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268. One or two peculiar constructions

One or two peculiar constructions call for notice:

a. A predicate nominative, instead of an objective predicate in the accusative, is used with middle verb-forms that signify regarding or calling one’s self: thus, sómam manyate papivā́n (RV.) he thinks he has been drinking soma; sá manyeta purāṇavít (AV.) he may regard himself as wise in ancient things; durgā́d vā́ āhartā́ ’vocathāḥ (MS.) thou hast claimed to be a savior out of trouble; índro brāhmaṇó brúvāṇaḥ (TS.) Indra pretending to be a Brahman; katthase satyavādī (R.)thou boasted thyself truthful. Similarly with the phrase rūpaṁ kṛ: thus, kṛṣṇó rūpáṁ kṛtvā́ (TS.) taking on a black form (i.e. making shape for himself as one that is black).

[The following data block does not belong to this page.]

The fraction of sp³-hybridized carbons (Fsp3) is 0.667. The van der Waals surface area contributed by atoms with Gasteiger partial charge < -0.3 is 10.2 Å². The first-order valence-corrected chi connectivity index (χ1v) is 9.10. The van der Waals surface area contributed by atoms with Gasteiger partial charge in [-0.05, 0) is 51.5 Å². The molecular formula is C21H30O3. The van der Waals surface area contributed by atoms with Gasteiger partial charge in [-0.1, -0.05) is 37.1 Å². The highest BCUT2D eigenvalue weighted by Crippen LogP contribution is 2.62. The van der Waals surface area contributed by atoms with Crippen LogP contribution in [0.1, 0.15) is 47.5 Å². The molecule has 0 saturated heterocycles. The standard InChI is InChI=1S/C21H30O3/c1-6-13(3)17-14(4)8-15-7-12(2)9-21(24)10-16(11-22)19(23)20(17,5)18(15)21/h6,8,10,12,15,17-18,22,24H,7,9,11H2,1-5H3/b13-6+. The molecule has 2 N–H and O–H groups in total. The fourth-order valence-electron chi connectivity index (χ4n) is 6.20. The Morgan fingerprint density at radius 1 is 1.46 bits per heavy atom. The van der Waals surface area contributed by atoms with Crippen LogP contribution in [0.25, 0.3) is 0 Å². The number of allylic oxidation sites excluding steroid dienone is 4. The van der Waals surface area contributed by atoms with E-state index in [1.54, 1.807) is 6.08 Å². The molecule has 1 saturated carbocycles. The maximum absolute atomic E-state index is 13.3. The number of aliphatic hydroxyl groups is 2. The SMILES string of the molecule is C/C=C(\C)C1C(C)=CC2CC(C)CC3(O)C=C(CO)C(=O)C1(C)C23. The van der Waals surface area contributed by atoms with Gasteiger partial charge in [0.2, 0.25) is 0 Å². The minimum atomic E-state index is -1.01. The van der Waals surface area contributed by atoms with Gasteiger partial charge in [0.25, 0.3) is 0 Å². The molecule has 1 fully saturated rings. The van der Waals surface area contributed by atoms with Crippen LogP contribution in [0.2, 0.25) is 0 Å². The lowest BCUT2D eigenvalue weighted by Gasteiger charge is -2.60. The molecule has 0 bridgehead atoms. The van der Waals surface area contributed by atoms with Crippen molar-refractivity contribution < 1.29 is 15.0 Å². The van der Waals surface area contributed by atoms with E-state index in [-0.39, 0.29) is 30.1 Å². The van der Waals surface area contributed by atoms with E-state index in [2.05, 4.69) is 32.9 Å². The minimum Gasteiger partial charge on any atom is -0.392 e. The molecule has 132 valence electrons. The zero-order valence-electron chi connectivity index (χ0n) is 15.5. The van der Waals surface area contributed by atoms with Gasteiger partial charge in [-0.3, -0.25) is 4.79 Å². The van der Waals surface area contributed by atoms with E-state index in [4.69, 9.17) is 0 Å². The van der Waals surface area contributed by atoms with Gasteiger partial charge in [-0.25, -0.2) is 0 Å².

b. A word made by iti (1102) logically predicate to an object is ordinarily nominative: thus, svargó loká íti yáṁ vádanti (AV.) what they call the heavenly world:tam agniṣṭoma ity ācakṣate (AB.) it they style agniṣṭoma; vidarbharājatanayāṁ damayantī ’ti viddhi mām (MBh.) know me for the Vidarbha-king’s daughter, Damayantī by name. Both constructions are combined in ajñaṁ hi bālam ity āhuḥ pite ’ty eva tu mantradam (M.) for to an ignorant man they give the name of ‘child’, but that of ‘father’ to one who imparts the sacred texts.

c. A nominative, instead of a second vocative, is sometimes added to a vocative by ca and: thus, índraç ca sómam pibatam bṛhaspate (RV.) together with Indra, do ye two drink the soma, O Bṛhaspati! víçve devā yájamānaç ca sīdatā (TS.) O ye All-Gods, and the sacrificer, take seats!